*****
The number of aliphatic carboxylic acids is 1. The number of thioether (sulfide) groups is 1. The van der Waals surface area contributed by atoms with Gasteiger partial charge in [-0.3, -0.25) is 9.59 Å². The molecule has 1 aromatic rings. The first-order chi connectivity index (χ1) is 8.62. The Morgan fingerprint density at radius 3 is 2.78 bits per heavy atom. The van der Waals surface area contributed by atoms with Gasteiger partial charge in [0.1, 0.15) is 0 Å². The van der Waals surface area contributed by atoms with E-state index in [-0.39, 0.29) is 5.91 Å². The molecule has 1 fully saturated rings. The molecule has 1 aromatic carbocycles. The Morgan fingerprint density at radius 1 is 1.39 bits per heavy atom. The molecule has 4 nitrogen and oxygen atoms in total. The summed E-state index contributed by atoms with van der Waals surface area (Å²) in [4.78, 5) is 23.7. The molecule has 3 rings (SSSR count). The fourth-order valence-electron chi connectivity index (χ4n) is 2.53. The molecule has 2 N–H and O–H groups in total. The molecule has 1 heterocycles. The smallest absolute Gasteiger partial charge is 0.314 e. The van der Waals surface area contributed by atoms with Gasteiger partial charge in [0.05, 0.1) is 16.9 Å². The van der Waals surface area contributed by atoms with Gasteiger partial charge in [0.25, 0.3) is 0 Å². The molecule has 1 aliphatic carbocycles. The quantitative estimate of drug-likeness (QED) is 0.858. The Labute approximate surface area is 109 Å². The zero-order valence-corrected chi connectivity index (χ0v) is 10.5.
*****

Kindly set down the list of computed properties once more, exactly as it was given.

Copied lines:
The number of aliphatic carboxylic acids is 1. The number of thioether (sulfide) groups is 1. The van der Waals surface area contributed by atoms with Gasteiger partial charge in [-0.3, -0.25) is 9.59 Å². The molecule has 1 aromatic rings. The first-order chi connectivity index (χ1) is 8.62. The Morgan fingerprint density at radius 3 is 2.78 bits per heavy atom. The van der Waals surface area contributed by atoms with Gasteiger partial charge in [0.1, 0.15) is 0 Å². The van der Waals surface area contributed by atoms with E-state index in [-0.39, 0.29) is 5.91 Å². The molecule has 1 fully saturated rings. The molecule has 1 aromatic carbocycles. The Morgan fingerprint density at radius 1 is 1.39 bits per heavy atom. The molecule has 4 nitrogen and oxygen atoms in total. The summed E-state index contributed by atoms with van der Waals surface area (Å²) in [4.78, 5) is 23.7. The molecule has 3 rings (SSSR count). The fourth-order valence-electron chi connectivity index (χ4n) is 2.53. The molecule has 2 N–H and O–H groups in total. The molecule has 1 heterocycles. The smallest absolute Gasteiger partial charge is 0.314 e. The van der Waals surface area contributed by atoms with Gasteiger partial charge in [0.05, 0.1) is 16.9 Å². The van der Waals surface area contributed by atoms with Gasteiger partial charge in [0.25, 0.3) is 0 Å². The molecule has 1 aliphatic carbocycles. The quantitative estimate of drug-likeness (QED) is 0.858. The Labute approximate surface area is 109 Å². The zero-order valence-corrected chi connectivity index (χ0v) is 10.5.